3. Getting a good meal isn’t always easy.
When you work as a truck driver, then the meals you need aren’t as consistent as they ought to be. Your choices for food may be limited as well since your options tend to be restaurant fare or items picked up at a convenience store. Eating a sandwich at a rest stop is not the same experience as having a home-cooked meal. There are nutritional considerations that can become problematic for some people if they eat fast-food options as a way to meet their deadlines.
If you like to eat certain meals or struggle with a snacking habit, becoming a truck driver could be potentially dangerous to your health.
4. There is a lot of time spent away from home.
If you have a partner, spouse, or significant other in your life, then working as a truck driver means you won’t be seeing them regularly. Although some programs allow you to bring people with you, most professionals in this industry operate alone or with a co-driver. That’s why some of the most successful owner-operators are married couples since they can avoid this disadvantage.
The divorce rate in this industry is significantly higher than it is for many other careers. Most companies offer a 24-hour layover at home after spending 5-7 days on the road. Being home every weekend as a guarantee only means that they schedule you there before midnight Monday morning.
5. You must be exceptionally patient when driving.
If you are a self-starter who is independent and patient, then being a truck driver can be a successful experience. If you don’t have patience for delays, accidents, fueling needs, and problems at the dock, then this job is going to grind you down quickly. You’re only working when you’re on the road, so loading and unloading on the same day means putting in four hours of time where you get no compensation. Consignees and shippers will load you when it’s convenient for them, and there is much you can do about that issue.
6. Sleep can be a problem for some truck drivers.
There are several laws in the United States that govern where, how, and when you get to sleep during every 24-hour cycle of driving. Once you get behind the wheel, you’ll discover that some companies don’t follow those regulations by the book. Even when you do your best to follow the published guidelines, your work schedule and sleep patterns are almost always guaranteed to change. There will be days when you must rest when you don’t feel tired. You might need to drive when you are tired. These issues may be outside of your control in some circumstances. You’ll just need to be adaptable.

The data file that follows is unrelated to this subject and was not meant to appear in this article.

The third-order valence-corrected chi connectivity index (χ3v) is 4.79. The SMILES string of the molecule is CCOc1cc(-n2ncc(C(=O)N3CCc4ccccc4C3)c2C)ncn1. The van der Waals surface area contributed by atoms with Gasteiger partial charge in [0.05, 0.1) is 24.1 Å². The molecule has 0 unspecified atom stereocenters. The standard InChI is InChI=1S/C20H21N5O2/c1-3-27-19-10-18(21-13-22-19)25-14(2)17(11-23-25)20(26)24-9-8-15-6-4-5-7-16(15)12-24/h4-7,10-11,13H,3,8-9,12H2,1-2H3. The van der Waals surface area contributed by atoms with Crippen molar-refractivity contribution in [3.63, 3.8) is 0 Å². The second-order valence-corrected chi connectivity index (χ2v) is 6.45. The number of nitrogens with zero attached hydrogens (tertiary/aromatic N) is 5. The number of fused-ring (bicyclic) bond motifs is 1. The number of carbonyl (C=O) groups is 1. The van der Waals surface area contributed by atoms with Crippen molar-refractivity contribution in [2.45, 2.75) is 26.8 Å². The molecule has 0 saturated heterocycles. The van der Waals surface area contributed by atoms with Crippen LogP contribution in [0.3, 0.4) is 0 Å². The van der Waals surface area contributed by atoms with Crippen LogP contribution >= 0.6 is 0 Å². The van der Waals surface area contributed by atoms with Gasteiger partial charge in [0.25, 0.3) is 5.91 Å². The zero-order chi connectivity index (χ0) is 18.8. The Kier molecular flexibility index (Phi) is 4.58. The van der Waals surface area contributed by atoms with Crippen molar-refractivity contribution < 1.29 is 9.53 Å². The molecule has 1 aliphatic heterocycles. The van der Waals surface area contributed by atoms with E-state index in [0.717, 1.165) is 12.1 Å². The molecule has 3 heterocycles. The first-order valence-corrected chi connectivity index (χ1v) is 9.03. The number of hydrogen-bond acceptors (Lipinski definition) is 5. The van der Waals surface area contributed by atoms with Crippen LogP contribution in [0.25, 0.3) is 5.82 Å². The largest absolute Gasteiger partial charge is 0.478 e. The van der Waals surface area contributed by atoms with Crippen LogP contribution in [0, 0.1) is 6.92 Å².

7. You are dealing with weather events on a regular basis.
If you decide to take a long haul route regularly, then you will face a bevy of different weather conditions. You might find yourself in a tropical heatwave one day and be on snow-packed roads the next. There are some truck drivers who struggle to adapt to rapid environmental changes. Allergies can be a significant problem with the climate differences you encounter as well. Getting behind the wheel might mean that you can to see a lot of new faces and places, but it also creates problems for your body.
8. Personal hygiene can be a problem as a truck driver.
The need to get from Point A to Point B by a specific time leads to the development of some habits that a lot of people find to be disgusting. Many truck drivers use bottles for their urine so that they don’t need to stop for the bathroom, which means stops often smell terrible as everyone throws their waste away. Showers for drivers can be hit-and-miss in their cleanliness. The bathrooms that you encounter can be even worse. If you do decide to get behind the wheel, then you’ll want to invest in a good pair of flip-flops to wear when you’re trying to get clean.
When examining the pros and cons of being a truck driver, it is clear that some people are ready for life on the road. There are others who can adapt to it because it’s their best option to earn some money. It all depends on who you are and what you expect out of life.
The open road can be a place where you can clear your head and think. If you love driving, then this job is an opportunity to bring a lot of happiness into your life.
It can also be a place that seems lonely and difficult. If these key points make it seem like earning a CDL is the right move to make, then there is no better time than now to start looking for a licensing program in your area.
Blog Post Author Credentials
Louise Gaille is the author of this post. She received her B.A. in Economics from the University of Washington. In addition to being a seasoned writer, Louise has almost a decade of experience in Banking and Finance. If you have any suggestions on how to make this post better, then go here to contact our team.